Checklist of Documents to Gather for Divorce 0

Making Sure You Have the Information You Need

If you are contemplating a divorce, you should do as much homework as possible before going to see an attorney.  It will save you time and money in the long run.  In order to complete certain filing requirements of the court with regard to your income, expenses, assets and debts, to facilitate settlement discussions and to assist your attorney in the efficient handling of your case, you should try to compile the following documents:

  • Complete personal (and corporate where appropriate) income tax returns for the past five years;
  • Documents showing your income for this year(and for last year if no tax returns have been filed), including but not limited to: W-2 forms, 1099 forms, interest and dividend income, and paycheck stubs covering the most recent three (3) months;
  • As to all real estate owned by you and/or your spouse:
    • The deed conveying title;
    • The promissory note;
    • The mortgage or deed of trust;
    • The payment coupon or invoice for your most recent mortgage payment;
    • A statement from the lender of the balance due on the mortgage;
    • Any appraisals conducted with regard to the property;
    • The most recent property tax bill;
  • As to any motor vehicles:
    • The title to the motor vehicle;
    • The promissory note if the motor vehicle is encumbered;
    • The payment coupon or invoice for your most recent payment;
    • The most recent property tax bill;
    • Your statement as to the mileage and condition of the vehicle;
  • As to any life insurance policies, a copy of the policy, or a copy of a policy summary or other document that will show:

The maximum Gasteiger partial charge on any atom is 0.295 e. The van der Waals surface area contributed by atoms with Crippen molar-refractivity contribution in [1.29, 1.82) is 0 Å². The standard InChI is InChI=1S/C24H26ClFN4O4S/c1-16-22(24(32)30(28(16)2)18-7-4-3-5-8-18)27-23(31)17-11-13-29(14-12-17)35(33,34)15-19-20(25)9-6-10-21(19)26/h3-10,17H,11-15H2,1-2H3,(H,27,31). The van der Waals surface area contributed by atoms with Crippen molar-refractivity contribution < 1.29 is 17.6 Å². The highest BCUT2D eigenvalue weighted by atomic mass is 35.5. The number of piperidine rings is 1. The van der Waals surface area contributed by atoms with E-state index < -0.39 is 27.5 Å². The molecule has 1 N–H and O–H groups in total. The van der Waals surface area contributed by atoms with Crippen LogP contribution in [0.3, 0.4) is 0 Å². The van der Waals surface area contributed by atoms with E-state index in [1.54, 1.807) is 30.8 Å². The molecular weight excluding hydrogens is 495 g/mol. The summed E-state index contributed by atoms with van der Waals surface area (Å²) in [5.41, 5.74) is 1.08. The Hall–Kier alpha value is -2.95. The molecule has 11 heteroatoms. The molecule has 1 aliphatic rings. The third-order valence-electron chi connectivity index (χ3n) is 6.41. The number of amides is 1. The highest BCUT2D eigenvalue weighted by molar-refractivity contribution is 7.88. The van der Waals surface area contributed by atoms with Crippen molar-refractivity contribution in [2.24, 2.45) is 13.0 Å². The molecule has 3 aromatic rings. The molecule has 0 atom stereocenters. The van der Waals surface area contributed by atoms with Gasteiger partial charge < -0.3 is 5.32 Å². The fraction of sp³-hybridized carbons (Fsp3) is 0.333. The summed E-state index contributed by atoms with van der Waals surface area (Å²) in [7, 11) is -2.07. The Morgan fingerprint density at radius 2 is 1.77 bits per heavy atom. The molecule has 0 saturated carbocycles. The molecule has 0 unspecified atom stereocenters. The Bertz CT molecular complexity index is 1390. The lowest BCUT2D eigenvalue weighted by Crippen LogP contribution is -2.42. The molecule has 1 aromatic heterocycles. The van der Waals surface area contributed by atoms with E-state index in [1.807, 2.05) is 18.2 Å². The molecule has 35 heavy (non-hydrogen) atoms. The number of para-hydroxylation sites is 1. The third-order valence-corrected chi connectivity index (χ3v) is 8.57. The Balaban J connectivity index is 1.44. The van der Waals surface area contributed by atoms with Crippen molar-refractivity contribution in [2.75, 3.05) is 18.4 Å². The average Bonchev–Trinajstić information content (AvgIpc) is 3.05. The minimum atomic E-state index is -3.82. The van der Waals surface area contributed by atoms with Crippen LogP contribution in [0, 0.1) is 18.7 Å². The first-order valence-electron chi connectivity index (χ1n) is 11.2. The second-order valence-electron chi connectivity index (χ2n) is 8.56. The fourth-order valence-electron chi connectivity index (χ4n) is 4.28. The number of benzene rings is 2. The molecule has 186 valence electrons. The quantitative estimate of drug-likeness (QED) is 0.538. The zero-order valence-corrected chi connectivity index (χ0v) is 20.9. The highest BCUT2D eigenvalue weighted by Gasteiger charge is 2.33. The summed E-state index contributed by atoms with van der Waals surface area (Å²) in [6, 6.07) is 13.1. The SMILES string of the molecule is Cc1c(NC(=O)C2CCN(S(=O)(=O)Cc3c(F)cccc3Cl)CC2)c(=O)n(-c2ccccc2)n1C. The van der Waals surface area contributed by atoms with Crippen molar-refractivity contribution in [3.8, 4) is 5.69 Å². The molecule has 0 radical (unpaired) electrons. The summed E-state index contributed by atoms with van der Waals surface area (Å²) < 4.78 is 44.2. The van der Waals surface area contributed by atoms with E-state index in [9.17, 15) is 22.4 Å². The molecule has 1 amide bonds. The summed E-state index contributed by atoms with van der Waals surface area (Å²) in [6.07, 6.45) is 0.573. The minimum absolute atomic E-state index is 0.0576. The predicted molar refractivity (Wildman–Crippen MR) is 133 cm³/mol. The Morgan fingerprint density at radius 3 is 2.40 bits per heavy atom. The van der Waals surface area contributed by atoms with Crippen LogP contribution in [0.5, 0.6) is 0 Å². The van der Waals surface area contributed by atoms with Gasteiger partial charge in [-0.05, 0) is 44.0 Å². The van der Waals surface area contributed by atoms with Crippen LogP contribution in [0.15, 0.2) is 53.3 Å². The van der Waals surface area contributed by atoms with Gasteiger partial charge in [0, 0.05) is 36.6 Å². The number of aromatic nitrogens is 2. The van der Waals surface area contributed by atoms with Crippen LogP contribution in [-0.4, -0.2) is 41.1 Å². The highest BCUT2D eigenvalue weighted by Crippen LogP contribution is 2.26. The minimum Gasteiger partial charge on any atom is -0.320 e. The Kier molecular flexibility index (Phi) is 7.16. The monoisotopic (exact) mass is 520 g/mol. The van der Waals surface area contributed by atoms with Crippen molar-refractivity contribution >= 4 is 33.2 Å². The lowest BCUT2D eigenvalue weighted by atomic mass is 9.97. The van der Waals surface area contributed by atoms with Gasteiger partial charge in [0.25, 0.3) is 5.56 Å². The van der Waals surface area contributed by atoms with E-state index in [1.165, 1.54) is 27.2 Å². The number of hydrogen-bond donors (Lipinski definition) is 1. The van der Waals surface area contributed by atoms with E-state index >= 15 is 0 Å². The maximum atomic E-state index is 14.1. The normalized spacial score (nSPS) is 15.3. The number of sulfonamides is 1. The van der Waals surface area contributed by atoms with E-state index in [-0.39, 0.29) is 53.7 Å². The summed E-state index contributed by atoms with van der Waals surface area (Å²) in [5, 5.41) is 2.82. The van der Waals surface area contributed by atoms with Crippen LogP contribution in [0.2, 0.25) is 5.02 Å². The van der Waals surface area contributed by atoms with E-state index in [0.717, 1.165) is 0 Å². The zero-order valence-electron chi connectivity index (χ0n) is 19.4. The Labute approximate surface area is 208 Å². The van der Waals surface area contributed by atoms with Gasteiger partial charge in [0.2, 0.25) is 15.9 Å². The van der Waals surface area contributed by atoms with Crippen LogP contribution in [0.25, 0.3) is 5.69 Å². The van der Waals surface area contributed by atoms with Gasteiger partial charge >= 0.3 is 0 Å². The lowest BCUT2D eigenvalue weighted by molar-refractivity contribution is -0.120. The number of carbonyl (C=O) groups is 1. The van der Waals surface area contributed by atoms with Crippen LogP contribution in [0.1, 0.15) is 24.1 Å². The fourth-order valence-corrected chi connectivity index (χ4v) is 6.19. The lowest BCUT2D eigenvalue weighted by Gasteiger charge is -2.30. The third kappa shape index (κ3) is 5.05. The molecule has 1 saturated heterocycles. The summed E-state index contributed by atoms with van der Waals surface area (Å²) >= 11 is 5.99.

• The name and address of the insurance company;
    • The policy number;
    • The owner of the policy;
    • The beneficiary;
    • The amount of the death benefit;
    • The cash value, if any;
    • The amount of the premium;
  • As to any health insurance policies available to you, a copy of the plan summary, or other document which will show:
    • The name and address of the health insurance company;
    • The policy number, group number and/or ID number;
    • The beneficiaries of the policy;
    • A summary of the benefits, including co-pay and deductible amounts;
  • As to any financial accounts, including but not limited to checking, savings, certificates of deposit, IRA, 401k, or publicly or privately traded securities or stock accounts, documents which will show:
    • The name and address of the institution;
    • The account number;
    • The owner of the account;
    • The identity of any person authorized to sign checks or access the accounts;
    • The current balance of the account;
    • Copies of quarterly statements for the past year,
    • and monthly statements for the past six months;
  • As to any business in which you have an ownership interest, provide copies of:
    • Articles of Incorporation;
    • By-laws;
    • Stock certificates, including any restrictions on transfer;
    • Buy-sell agreements;
    • Year-end financial statements for prior calendar or fiscal year;
    • Most recent balance sheet and/or profit and loss statement;
    • Most recent tax returns;
  • As to debts, provide copies of:
    • Promissory notes;
    • The most recent payment coupon or invoice;
    • For credit cards, the most recent three months of credit card statements.

This may seem like overkill – and in many situations, it probably is – but if you use this as your starting point, you’re unlikely to forget to follow up on any particular piece of marital property.  If you are able to track a good portion of this information down (either at the bank or in your home office or computer files), you will save weeks or months of attorney work down the road.  You and your attorney will be in a better position to talk intelligently about what you can expect to settle the case for or receive after trial.

Some of this information may not be available to you at this time.  It can all be requested from your spouse and his or her attorney at a later date.  It is highly probable that they will be required to disclose the documents to you by the court.  So don’t worry too much if you can’t compile it all now.  Just do your best and you’ll be in a better starting position than you otherwise would have.

For more information, check out this book regarding financial security during a divorce andthis book about divorce and money.

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